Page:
AAPA Seaports Advisory

Innovative Program Propels Cargo Visibility Enhancements at U.S. Ports

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How Public Sector Focused Innovation Programs Can Create Market Ready Technology Solutions To Improve Cargo Visibility
The United States boasts more than 150 public port authorities. While each may have responsibility over multiple ports within its jurisdiction, these agencies oversee the operation and management of various seaports, inland ports, and terminals across the country. A majority are structured as regional economic enterprises and therefore play a crucial role in facilitating maritime trade, managing port infrastructure, and promoting economic development.
The COVID-19 pandemic not only exacerbated supply chain disruption at a global scale, but it also elevated the priority of attending to a number of pressing challenges. In recent years, we’ve witnessed an uptick in initiatives designed to curb supply chain bottlenecks, alleviate disruptions and improve freight coordination. So much so that according to the US Department of Transportation, these efforts have lowered costs for consumers and lowered inflation across the economy. Notably, research demonstrates that the normalization of supply chains accounts for more than 80% of the disinflation in the US since 2022. 
Cargo visibility, particularly at ports, is among many areas ripe for innovation and improvement. The challenges in this arena arise from a wide variety of underlying causes, including:

1) Infrastructure: Many ports still rely on manual documentation processes, which are prone to errors, delays, and inefficiencies. These manual, paperwork driven processes can lead to inaccuracies in tracking and delays in cargo movement. What’s more, inadequate infrastructure, such as outdated IT systems or insufficient network connectivity, can hinder the implementation of advanced cargo tracking technologies and real-time data sharing platforms.

2) Security: Concerns over data security and privacy resulting from inadequate safeguards can impede the sharing of sensitive cargo information or real-time data among stakeholders. Moreover, compliance with various regulatory requirements, such as customs regulations and security protocols, adds complexity to cargo visibility efforts. Non-compliance can result in delays and penalties, further complicating cargo tracking and visibility. Additionally, cybersecurity risks come with increasing digitization and connectivity, ports are vulnerable to cyber threats such as data breaches and ransomware attacks.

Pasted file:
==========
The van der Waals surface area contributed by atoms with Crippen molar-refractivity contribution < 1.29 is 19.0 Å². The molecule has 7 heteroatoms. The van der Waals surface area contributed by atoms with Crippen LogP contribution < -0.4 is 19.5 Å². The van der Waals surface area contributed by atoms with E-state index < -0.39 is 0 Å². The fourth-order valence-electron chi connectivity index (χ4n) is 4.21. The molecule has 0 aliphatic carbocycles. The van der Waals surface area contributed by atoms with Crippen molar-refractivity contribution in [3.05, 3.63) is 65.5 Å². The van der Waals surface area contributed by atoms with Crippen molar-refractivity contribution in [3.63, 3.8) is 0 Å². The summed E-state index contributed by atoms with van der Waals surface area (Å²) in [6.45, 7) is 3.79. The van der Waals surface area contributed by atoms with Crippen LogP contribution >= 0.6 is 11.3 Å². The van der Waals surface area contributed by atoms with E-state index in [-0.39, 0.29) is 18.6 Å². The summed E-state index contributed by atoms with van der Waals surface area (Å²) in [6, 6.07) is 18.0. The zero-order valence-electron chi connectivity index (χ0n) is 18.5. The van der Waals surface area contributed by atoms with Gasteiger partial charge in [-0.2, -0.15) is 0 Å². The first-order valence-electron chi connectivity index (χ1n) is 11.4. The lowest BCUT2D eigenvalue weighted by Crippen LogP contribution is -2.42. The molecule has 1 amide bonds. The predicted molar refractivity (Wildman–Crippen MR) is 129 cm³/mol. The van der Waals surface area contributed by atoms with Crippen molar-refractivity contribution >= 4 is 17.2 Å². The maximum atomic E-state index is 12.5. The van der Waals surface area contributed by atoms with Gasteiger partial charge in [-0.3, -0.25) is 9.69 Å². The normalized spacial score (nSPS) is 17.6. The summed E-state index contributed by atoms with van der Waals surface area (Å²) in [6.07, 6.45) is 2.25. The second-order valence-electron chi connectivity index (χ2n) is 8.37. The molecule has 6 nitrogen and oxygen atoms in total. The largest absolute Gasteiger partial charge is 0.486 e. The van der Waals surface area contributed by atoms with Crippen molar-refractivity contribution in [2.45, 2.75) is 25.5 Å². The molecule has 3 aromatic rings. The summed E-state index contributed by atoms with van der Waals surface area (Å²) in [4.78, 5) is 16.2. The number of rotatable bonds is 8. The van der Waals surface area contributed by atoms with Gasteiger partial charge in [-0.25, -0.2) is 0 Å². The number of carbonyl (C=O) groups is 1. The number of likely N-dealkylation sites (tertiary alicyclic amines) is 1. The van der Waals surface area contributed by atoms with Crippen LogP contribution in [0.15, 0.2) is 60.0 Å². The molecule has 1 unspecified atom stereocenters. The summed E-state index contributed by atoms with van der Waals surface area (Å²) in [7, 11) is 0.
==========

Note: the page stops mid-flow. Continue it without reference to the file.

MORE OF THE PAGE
3) Data: Lack of uniformity or standardization in data formats and communication protocols among different stakeholders in the supply chain hampers the seamless exchange of information. Further, limited interoperability among various systems used by different entities involved in port operations (shipping lines, terminal operators, customs authorities, etc.) may result in fragmented visibility due to challenges in data exchange and integration between systems. Finally, data generated at various stages of the supply chain is often stored in isolated silos, inaccessible to other stakeholders. This lack of data sharing prevents real-time tracking of cargo movements across the entire supply chain.

The sheer number of obstacles and opportunities surrounding cargo visibility has created an opportune inflection point for cross sector collaboration to usher in a new era of “smart ports”. Both private and public sector actors are turning to technology to source new and innovative solutions that allow for real-time tracking of trucks and containers, efficiency metric reports, and advanced data analytics.